How to use 4 secret trusts

What is a Bare Trust?

Firstly, what is a ‘trust’? Trusts became fashionable when King Henry VIII was on the throne. So much so that he attempted to reduce their tax benefits – without success.

Here is an example of a ‘trust’. When your son is born you open a bank account in trust for him. You are the trustee. The trust’s beneficiary is your son. You hold the bank account in trust for your son. Your name appears on the bank account merely as the ‘legal owner’. The ‘true’ or ‘beneficial’ owner is your son. It is your son that pays tax on the bank account interest. When your son is 18 years of age he can remove you as trustee – and instead place you with another trustee or himself as the ‘legal owner’.

Beneficiaries of trusts are protected. For example, if you, as the trustee, go bankrupt or get a divorce then the trust asset, being the bank account, is not lost. The bank account is preserved for your son, who, as beneficiary, is the ‘true’ owner of the asset. The courts and the ATO ‘look through’ the trust to see who the ‘true’ owner of the assets are. In this case the ‘true’ owner is your son – not you.

Most people when they own an asset hold both the legal and beneficial interest in the asset. There is no trust if you hold both the legal and beneficial ownership. In contrast, in a trust the legal and beneficial interests are held by different people. One person is the legal owner – trustee. The other person is the beneficial owner – beneficiary. A trust automatically exists when you separate the ‘legal’ and ‘beneficial’ ownership.

If your son, at 18, removes you at trustee and puts himself in as the legal owner, then the trust is finished – it is extinguished. This is because your son now holds both the ‘legal’ title and ‘beneficial’ interest. The split of the ownership has gone and the trust relationship no longer exists.

The trust asset can be anything, including real estate, shares, artwork, cars, bank accounts and cash.

One great strength of Trusts is that they are unregulated and private. Even after 500 years we are coming up with new and exciting ways to use them. For example, these are four types of trusts you can build on our website:

  1. Declaration of Trust BEFORE You Buy (‘hide from the next door neighbour’)

Let’s say that you own 7 out of 8 of the units in the same block. The last unit finally comes onto the market. The vendor knows that you own all the other units and is going to hold out for a lot of money. But you never approach the vendor. Instead you get a friend to sign a Declaration of Trust BEFORE You Buy. Your friend is the trustee. You are the beneficiary.

You, as a Trustee, sign the Declaration of Trust BEFORE You Buy first. Only then does your friend offer to buy the unit. The vendor sells the home to your friend – unaware that you are the true purchaser. Your friend delivers the contract of sale to you and using the Declaration of Trust BEFORE You Buy the property settles in your name for no additional stamp duty or any CGT. The vendor is furious, but there is nothing he can do.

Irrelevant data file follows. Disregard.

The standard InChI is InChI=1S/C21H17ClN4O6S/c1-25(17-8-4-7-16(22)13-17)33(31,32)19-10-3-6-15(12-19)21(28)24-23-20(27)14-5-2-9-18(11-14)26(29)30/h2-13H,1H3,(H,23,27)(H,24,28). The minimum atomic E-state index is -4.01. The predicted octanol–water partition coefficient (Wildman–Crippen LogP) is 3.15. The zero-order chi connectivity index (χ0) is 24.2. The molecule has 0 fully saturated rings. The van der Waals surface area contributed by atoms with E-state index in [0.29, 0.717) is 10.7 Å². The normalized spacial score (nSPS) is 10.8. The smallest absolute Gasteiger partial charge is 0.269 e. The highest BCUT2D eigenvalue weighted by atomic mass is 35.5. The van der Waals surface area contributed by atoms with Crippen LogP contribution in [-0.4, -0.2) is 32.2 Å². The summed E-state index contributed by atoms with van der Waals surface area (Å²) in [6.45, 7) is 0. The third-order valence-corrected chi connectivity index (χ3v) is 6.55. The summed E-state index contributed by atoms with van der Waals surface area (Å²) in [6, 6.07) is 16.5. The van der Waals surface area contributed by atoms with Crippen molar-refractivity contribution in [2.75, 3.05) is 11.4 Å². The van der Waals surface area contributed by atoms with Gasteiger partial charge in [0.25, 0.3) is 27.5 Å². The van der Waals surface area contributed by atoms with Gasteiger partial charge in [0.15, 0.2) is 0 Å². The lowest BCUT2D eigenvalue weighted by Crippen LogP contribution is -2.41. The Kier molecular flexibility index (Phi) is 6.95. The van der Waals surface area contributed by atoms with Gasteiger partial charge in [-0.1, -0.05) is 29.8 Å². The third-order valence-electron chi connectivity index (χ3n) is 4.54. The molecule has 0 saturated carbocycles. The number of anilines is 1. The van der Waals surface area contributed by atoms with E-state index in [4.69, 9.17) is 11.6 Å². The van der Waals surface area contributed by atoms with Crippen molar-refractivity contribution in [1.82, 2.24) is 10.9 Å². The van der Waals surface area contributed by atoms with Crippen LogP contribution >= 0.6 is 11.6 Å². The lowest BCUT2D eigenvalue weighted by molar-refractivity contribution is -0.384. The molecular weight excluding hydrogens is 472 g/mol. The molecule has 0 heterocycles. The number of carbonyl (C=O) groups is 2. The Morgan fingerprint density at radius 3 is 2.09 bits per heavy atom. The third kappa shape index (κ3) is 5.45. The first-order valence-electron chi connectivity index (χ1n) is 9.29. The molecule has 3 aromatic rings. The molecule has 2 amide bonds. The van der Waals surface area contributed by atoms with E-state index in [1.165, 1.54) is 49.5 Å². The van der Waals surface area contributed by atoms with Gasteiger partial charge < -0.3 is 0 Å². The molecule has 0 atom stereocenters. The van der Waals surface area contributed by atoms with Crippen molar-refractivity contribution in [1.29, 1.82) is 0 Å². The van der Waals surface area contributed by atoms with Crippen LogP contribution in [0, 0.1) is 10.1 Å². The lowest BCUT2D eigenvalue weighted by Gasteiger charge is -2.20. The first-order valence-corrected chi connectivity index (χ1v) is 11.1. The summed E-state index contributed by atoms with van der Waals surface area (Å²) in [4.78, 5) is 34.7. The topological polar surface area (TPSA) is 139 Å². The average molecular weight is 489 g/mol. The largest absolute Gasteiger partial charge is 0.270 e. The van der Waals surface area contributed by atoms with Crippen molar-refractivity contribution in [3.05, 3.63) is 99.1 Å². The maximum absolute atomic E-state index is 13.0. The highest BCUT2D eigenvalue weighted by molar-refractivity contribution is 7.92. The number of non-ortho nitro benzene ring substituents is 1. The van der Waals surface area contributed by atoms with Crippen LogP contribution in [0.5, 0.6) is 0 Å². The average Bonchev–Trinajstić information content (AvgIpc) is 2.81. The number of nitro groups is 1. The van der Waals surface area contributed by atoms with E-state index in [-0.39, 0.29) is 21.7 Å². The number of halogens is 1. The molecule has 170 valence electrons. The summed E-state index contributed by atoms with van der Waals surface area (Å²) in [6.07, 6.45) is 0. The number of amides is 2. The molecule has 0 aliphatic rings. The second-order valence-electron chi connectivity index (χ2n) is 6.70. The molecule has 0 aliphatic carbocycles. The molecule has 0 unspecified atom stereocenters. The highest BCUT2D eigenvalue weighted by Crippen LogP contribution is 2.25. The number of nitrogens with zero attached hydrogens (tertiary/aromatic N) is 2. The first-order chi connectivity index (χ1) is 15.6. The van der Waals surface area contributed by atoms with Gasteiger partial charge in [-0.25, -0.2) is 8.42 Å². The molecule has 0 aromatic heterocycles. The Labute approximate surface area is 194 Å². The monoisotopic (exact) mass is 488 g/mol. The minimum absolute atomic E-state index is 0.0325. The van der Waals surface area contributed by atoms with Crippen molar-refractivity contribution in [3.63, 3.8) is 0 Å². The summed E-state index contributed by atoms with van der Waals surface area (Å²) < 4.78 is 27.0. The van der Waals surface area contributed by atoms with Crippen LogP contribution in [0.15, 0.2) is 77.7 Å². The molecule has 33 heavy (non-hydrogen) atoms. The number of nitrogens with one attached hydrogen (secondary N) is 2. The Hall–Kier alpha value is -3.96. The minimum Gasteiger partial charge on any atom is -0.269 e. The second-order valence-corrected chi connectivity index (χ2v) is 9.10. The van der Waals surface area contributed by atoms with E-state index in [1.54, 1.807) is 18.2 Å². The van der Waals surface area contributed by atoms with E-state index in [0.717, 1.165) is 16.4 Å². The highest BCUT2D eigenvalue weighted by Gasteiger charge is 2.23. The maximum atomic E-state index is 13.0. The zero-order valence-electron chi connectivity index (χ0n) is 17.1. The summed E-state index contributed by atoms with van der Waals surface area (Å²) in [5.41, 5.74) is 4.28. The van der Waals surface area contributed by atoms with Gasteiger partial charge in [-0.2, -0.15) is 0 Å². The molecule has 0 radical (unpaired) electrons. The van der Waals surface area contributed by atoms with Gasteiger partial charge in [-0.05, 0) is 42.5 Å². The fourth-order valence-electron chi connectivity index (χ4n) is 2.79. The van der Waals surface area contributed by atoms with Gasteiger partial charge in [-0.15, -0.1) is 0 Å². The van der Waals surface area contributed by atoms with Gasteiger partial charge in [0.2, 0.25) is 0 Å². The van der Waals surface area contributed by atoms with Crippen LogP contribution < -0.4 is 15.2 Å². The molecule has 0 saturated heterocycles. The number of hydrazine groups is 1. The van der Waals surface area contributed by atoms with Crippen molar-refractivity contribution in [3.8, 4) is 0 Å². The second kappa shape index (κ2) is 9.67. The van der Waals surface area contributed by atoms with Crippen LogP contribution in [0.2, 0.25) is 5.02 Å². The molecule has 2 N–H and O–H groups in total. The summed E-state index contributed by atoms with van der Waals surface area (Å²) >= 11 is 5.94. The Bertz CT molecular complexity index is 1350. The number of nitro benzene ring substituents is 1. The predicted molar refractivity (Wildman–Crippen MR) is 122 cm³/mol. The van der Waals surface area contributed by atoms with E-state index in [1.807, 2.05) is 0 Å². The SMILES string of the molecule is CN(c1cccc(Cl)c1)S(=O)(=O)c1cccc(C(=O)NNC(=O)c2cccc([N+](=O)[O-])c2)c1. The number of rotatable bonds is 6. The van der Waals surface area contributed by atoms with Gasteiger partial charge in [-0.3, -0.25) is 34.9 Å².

Your friend was just the ‘trustee’ of the asset. You, as the beneficiary, own the asset in equity – you are the ‘true’ owner. At any time, the beneficiary can direct, the Trustee, to transfer the asset to the beneficiary. There is generally no stamp duty or CGT for the transfer from the Trustee to the Beneficiary.

 

  1. Acknowledgement of Trust (‘better late than never’)

Sometimes, in the heat of the moment, you forget to sign a Declaration of Trust BEFORE You Buy. While your trustee proceeds to buy the asset for you, there is no deed yet to document that trust relationship. Trust relationships exist whether they are in writing or not. They are just a lot easier to prove if everything is in writing.

Whether there is a deed or not the trustee still ‘owns’ the asset merely as a trustee for another person being the beneficiary.

The Acknowledgement of Trust is drafted after the above purchase by the trustee. The Acknowledgement of Trust does nothing other than document what has happened in the past. It isn’t trying to rectify or change anything, it is merely recording what actually happened in the past.

It would have been better to have documented this trust relationship BEFORE the trustee acquired the asset. Before the trustee acquired the asset you should have built and signed a Declaration of Trust BEFORE You Buy. But you didn’t. So you are now documenting what you did in the past with an Acknowledgement of Trust. It is better late, than never.

The Acknowledgement of Trust merely sets out the facts that took place in the past. As an example you may say:

‘Yes, as a trustee, I acquired the asset, but it was, at all times, for the benefit of the beneficiaries. I have no interest in the asset other than as the trustee. The money to pay for the asset came from the beneficiary, not from me. And I have plenty of evidence like cheque butts and emails to prove this.

All the Acknowledgement of Trust is doing is recording, by way of Deed, the trust relationship that already exists.

There is a real risk that the state stamp duty office or the ATO may not believe you and seek to inflict stamp duty and CGT on the Acknowledgement of Trust Deed. Be careful. Make sure you have plenty of evidence that at all times the beneficial owner was and remains the beneficiary (cheque butts, bank statements, emails etc…)